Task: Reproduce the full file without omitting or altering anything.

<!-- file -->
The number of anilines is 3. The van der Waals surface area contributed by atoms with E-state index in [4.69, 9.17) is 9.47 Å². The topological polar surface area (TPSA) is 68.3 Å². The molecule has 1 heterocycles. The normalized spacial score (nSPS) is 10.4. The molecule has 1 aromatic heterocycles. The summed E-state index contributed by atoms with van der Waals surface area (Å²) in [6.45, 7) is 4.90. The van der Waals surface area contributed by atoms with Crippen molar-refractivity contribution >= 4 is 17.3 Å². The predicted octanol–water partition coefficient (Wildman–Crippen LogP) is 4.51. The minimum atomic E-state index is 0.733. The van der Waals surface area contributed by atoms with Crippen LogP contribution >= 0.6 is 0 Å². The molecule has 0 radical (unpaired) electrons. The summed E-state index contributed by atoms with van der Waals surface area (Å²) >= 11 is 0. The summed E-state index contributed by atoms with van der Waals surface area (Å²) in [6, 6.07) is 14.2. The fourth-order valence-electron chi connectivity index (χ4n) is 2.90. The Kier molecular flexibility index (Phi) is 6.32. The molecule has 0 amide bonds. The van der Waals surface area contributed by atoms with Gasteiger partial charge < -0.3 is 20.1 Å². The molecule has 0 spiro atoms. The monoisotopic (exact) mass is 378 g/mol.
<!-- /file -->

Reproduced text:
The number of anilines is 3. The van der Waals surface area contributed by atoms with E-state index in [4.69, 9.17) is 9.47 Å². The topological polar surface area (TPSA) is 68.3 Å². The molecule has 1 heterocycles. The normalized spacial score (nSPS) is 10.4. The molecule has 1 aromatic heterocycles. The summed E-state index contributed by atoms with van der Waals surface area (Å²) in [6.45, 7) is 4.90. The van der Waals surface area contributed by atoms with Crippen molar-refractivity contribution >= 4 is 17.3 Å². The predicted octanol–water partition coefficient (Wildman–Crippen LogP) is 4.51. The minimum atomic E-state index is 0.733. The van der Waals surface area contributed by atoms with Crippen LogP contribution >= 0.6 is 0 Å². The molecule has 0 radical (unpaired) electrons. The summed E-state index contributed by atoms with van der Waals surface area (Å²) >= 11 is 0. The summed E-state index contributed by atoms with van der Waals surface area (Å²) in [6, 6.07) is 14.2. The fourth-order valence-electron chi connectivity index (χ4n) is 2.90. The Kier molecular flexibility index (Phi) is 6.32. The molecule has 0 amide bonds. The van der Waals surface area contributed by atoms with Gasteiger partial charge < -0.3 is 20.1 Å². The molecule has 0 spiro atoms. The monoisotopic (exact) mass is 378 g/mol.